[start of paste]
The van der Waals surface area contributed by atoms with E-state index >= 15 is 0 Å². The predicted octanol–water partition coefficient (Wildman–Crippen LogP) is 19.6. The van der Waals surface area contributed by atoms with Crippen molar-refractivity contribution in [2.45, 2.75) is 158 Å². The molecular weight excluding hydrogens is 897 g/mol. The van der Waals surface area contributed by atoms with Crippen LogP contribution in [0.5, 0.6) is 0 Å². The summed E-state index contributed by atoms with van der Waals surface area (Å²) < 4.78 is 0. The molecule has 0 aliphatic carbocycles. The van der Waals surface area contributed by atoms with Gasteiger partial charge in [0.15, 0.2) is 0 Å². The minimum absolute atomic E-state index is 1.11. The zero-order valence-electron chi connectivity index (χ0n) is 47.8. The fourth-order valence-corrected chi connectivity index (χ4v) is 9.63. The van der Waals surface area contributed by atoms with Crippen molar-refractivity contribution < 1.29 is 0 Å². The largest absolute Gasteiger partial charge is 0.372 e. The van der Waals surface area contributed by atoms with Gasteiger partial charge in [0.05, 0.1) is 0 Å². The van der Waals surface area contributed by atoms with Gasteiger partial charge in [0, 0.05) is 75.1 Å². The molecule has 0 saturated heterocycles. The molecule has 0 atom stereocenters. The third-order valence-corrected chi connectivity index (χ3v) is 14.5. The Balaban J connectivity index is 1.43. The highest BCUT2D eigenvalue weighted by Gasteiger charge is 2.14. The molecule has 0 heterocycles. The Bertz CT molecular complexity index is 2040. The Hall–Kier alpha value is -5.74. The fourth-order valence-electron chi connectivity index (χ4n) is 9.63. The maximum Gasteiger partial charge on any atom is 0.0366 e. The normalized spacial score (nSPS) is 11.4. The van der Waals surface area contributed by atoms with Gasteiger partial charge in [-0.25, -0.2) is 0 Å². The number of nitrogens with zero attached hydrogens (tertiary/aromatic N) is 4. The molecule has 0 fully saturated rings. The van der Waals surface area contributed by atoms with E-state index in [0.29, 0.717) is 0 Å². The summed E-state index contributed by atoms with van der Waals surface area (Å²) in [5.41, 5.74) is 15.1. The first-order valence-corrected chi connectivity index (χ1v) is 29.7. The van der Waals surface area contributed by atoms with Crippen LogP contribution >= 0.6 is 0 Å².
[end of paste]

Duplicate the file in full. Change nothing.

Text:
The van der Waals surface area contributed by atoms with E-state index >= 15 is 0 Å². The predicted octanol–water partition coefficient (Wildman–Crippen LogP) is 19.6. The van der Waals surface area contributed by atoms with Crippen molar-refractivity contribution in [2.45, 2.75) is 158 Å². The molecular weight excluding hydrogens is 897 g/mol. The van der Waals surface area contributed by atoms with Crippen LogP contribution in [0.5, 0.6) is 0 Å². The summed E-state index contributed by atoms with van der Waals surface area (Å²) < 4.78 is 0. The molecule has 0 aliphatic carbocycles. The van der Waals surface area contributed by atoms with Gasteiger partial charge in [0.15, 0.2) is 0 Å². The minimum absolute atomic E-state index is 1.11. The zero-order valence-electron chi connectivity index (χ0n) is 47.8. The fourth-order valence-corrected chi connectivity index (χ4v) is 9.63. The van der Waals surface area contributed by atoms with Crippen molar-refractivity contribution < 1.29 is 0 Å². The largest absolute Gasteiger partial charge is 0.372 e. The van der Waals surface area contributed by atoms with Gasteiger partial charge in [0.05, 0.1) is 0 Å². The van der Waals surface area contributed by atoms with Gasteiger partial charge in [0, 0.05) is 75.1 Å². The molecule has 0 saturated heterocycles. The molecule has 0 atom stereocenters. The third-order valence-corrected chi connectivity index (χ3v) is 14.5. The Balaban J connectivity index is 1.43. The highest BCUT2D eigenvalue weighted by Gasteiger charge is 2.14. The molecule has 0 heterocycles. The Bertz CT molecular complexity index is 2040. The Hall–Kier alpha value is -5.74. The fourth-order valence-electron chi connectivity index (χ4n) is 9.63. The maximum Gasteiger partial charge on any atom is 0.0366 e. The normalized spacial score (nSPS) is 11.4. The van der Waals surface area contributed by atoms with Gasteiger partial charge in [-0.25, -0.2) is 0 Å². The number of nitrogens with zero attached hydrogens (tertiary/aromatic N) is 4. The molecule has 0 fully saturated rings. The van der Waals surface area contributed by atoms with E-state index in [0.29, 0.717) is 0 Å². The summed E-state index contributed by atoms with van der Waals surface area (Å²) in [5.41, 5.74) is 15.1. The first-order valence-corrected chi connectivity index (χ1v) is 29.7. The van der Waals surface area contributed by atoms with Crippen LogP contribution >= 0.6 is 0 Å².